Chelsea Wright and the Girls Who Know

Mickella Anderson, Youthlink Writer

To raise awareness about sexual and reproductive health issues that are often overlooked within our society is how eighteen year old Campionite, Chelsea Wright describes the movement, Girls Who Know.

“I’ve always been involved in youth advocacy but it was never my intention to start something of my own, I never saw myself doing that,” she told Youthlink.
She said she encountered a turning point when she came by an article in which the head of the Family Planning board of Jamaica expressed deep concern over a case that included a fifteen year old girl being raped by a pastor. 
“She (the President) had said how really and truly girls don’t know about their human rights and their sexual and reproductive health or rights at all. For me, I was just thinking ‘abstinence’ but I realized it was way more to it than that so I got thinking,” she said.

The next move was to carry out a series of tests where she raised questions in her peer groups and through self-examination to see how much of the things known about reproductive and sexual health were learned in school. 
She soon found that sexual education in The Health and Family Life (HFLE) curriculum used throughout the Caribbean, was encompassed only under one module. “That is not enough,” she said. “For sexual education to be very effective, it needs to be taught from an unbiased perspective and taught within the context of the students.”

 A year after conceptualization, Girls Who Know was launched in October 2017. “As a group, we use our platform on social media and via other traditional forms of media like forums and radio to speak on these things that may not be touched in the classroom through the HFLE syllabus. Things like relationships, sexuality, gender, reproductive safety and consent.”
She recaps an impressive couple of months, so far. “We’ve gone to a few clubs at schools where we spoke about a topic.” 
She explained, “We, however, know that we do not hold all the answers to all information that needs to be taught and that's why we have invited Health professionals like general practitioners, gynaecologists and psychologists. Influential Women like Emprezz Golding from Talk Up Yout, Nicole Mclaren-Campbell and Jeneque Pinnock, a princess from Miss Jamaica Universe are some of the women that joined in to endorse the message.”

Girls Who Know and then some
“While building the proposal before the launch I tackled two sustainable development goals of the UN – goal 4 and goal 5. Goal 4 was quality education and in doing the initiative, I wanted to ensure that the information I was giving was correct and that it was suitable for both genders,” explained Wright when asked about the inclusion of males in her campaign.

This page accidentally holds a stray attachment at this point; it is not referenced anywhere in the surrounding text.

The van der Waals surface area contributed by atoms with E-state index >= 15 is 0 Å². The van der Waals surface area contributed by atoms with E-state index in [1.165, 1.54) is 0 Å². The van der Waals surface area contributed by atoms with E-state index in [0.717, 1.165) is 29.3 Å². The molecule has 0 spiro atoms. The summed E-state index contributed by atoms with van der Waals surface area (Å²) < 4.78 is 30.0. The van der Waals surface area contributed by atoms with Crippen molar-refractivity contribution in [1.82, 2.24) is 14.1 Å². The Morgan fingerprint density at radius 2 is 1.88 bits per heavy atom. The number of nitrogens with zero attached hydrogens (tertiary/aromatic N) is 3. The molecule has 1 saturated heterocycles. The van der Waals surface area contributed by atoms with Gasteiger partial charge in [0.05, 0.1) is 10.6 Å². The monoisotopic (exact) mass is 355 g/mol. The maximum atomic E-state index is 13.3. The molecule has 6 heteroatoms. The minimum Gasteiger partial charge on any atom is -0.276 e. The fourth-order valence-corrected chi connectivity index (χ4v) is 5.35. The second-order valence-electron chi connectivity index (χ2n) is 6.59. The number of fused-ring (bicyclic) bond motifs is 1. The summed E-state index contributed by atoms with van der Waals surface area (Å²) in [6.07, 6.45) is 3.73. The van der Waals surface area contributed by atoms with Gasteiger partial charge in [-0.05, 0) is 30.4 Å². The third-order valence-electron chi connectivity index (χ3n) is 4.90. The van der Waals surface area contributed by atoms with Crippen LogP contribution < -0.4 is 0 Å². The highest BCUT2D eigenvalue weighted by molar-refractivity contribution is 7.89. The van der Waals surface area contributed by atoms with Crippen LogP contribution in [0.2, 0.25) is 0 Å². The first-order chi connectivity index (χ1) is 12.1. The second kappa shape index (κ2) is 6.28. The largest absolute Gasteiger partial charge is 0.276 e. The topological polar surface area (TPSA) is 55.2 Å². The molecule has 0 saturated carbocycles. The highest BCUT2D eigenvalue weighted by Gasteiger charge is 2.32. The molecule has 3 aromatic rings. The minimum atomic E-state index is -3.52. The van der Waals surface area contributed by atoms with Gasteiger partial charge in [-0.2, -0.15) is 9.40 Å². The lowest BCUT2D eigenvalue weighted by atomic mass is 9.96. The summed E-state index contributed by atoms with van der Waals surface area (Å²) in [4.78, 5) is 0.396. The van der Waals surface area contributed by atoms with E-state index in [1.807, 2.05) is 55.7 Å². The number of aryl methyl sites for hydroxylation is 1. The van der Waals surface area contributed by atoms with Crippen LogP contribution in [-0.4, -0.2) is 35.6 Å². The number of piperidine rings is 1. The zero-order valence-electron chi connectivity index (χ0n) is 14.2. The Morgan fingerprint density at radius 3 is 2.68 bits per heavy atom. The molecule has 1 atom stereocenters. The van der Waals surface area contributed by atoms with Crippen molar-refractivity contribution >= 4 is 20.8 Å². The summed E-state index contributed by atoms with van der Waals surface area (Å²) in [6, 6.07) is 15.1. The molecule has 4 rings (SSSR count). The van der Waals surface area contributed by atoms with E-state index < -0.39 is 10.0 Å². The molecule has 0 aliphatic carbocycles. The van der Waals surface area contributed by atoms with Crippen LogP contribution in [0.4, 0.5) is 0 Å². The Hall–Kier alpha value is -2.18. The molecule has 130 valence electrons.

She continued, “Goal 5, however, basically zoomed in on female empowerment and gender equality and when we’re talking about gender equality, we can’t leave the guys out.”
Pinpointing aspects of our Jamaican culture, the articulate sixth former said, “I feel we’ve been taking the wrong approach where we target girls when girls aren’t the ones who don’t see themselves as equals, it’s guys as well. Even though it’s education and empowerment for girls, when the guys benefit from the education they will learn as well to respect women. A culture shift has to occur.” 
Her thirty three member team includes some males and mostly females. Half of the team attends Campion College meanwhile the rest of the group is from schools like Excelsior High, Camperdown High, Ardenne High, St Hugh’s High, St Andrew’s High, Wolmer’s Girls’ School and Meadowbrook High. 

Strong support
The deputy head girl said her Campion High family has received her intentions well and her group has used the school’s auditorium to host forums.
“At first, I didn’t want to make it a school thing tied to any one institution, I wanted it to be independent of that because I see this going way further than just a school thing. It’s not a club or a student led organization, it’s youth led,” she said. 
She continued, “However, because we’re in school now, I partnered with the UN club at Campion and reached out to the teachers and administrative staff who were all for it. I’ve been getting really good feedback from Campion and the alumni as well, the support for the movement is there.”

For Chelsea, Girls Who Know is something she plans to continue, well into her adult years. “My ultimate goal is to get it funded as part of the United Nations where you have Girls Who Know specific to different countries,” she said.
To join Girls Who Know Jamaica, find them on Facebook and Instagram (@GirlsWhoKnowJa) and register at the link in their bio. To send them a message, email

Pull quote – “Even though it’s education and empowerment for girls, when the guys benefit from the education they will learn as well to respect women. A culture shift has to occur.” 

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